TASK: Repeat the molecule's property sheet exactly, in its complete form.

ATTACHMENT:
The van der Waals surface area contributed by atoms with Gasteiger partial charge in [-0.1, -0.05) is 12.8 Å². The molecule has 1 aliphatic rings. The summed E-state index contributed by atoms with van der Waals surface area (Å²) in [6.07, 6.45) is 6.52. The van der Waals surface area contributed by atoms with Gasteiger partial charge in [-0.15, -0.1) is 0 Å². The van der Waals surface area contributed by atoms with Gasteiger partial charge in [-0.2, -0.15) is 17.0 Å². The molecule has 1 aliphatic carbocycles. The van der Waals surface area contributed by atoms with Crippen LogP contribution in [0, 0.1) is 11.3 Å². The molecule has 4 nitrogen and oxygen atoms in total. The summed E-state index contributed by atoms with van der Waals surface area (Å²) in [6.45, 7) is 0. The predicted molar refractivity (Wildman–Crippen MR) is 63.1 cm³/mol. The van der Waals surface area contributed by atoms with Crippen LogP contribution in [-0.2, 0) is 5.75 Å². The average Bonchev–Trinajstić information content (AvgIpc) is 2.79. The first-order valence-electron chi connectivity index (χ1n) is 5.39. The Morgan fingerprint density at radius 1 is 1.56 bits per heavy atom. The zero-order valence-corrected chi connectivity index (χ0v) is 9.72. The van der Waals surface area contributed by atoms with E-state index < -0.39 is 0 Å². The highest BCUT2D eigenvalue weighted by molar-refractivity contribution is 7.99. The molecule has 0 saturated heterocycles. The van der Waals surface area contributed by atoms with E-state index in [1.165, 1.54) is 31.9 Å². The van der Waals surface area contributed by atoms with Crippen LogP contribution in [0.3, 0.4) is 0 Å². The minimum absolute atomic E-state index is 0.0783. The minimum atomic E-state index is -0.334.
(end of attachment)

The van der Waals surface area contributed by atoms with Gasteiger partial charge in [-0.1, -0.05) is 12.8 Å². The molecule has 1 aliphatic rings. The summed E-state index contributed by atoms with van der Waals surface area (Å²) in [6.07, 6.45) is 6.52. The van der Waals surface area contributed by atoms with Gasteiger partial charge in [-0.15, -0.1) is 0 Å². The van der Waals surface area contributed by atoms with Gasteiger partial charge in [-0.2, -0.15) is 17.0 Å². The molecule has 1 aliphatic carbocycles. The van der Waals surface area contributed by atoms with Crippen LogP contribution in [0, 0.1) is 11.3 Å². The molecule has 4 nitrogen and oxygen atoms in total. The summed E-state index contributed by atoms with van der Waals surface area (Å²) in [6.45, 7) is 0. The predicted molar refractivity (Wildman–Crippen MR) is 63.1 cm³/mol. The van der Waals surface area contributed by atoms with Crippen LogP contribution in [-0.2, 0) is 5.75 Å². The average Bonchev–Trinajstić information content (AvgIpc) is 2.79. The first-order valence-electron chi connectivity index (χ1n) is 5.39. The Morgan fingerprint density at radius 1 is 1.56 bits per heavy atom. The zero-order valence-corrected chi connectivity index (χ0v) is 9.72. The van der Waals surface area contributed by atoms with E-state index < -0.39 is 0 Å². The highest BCUT2D eigenvalue weighted by molar-refractivity contribution is 7.99. The molecule has 0 saturated heterocycles. The van der Waals surface area contributed by atoms with E-state index in [1.165, 1.54) is 31.9 Å². The van der Waals surface area contributed by atoms with Crippen LogP contribution in [0.3, 0.4) is 0 Å². The minimum absolute atomic E-state index is 0.0783. The minimum atomic E-state index is -0.334.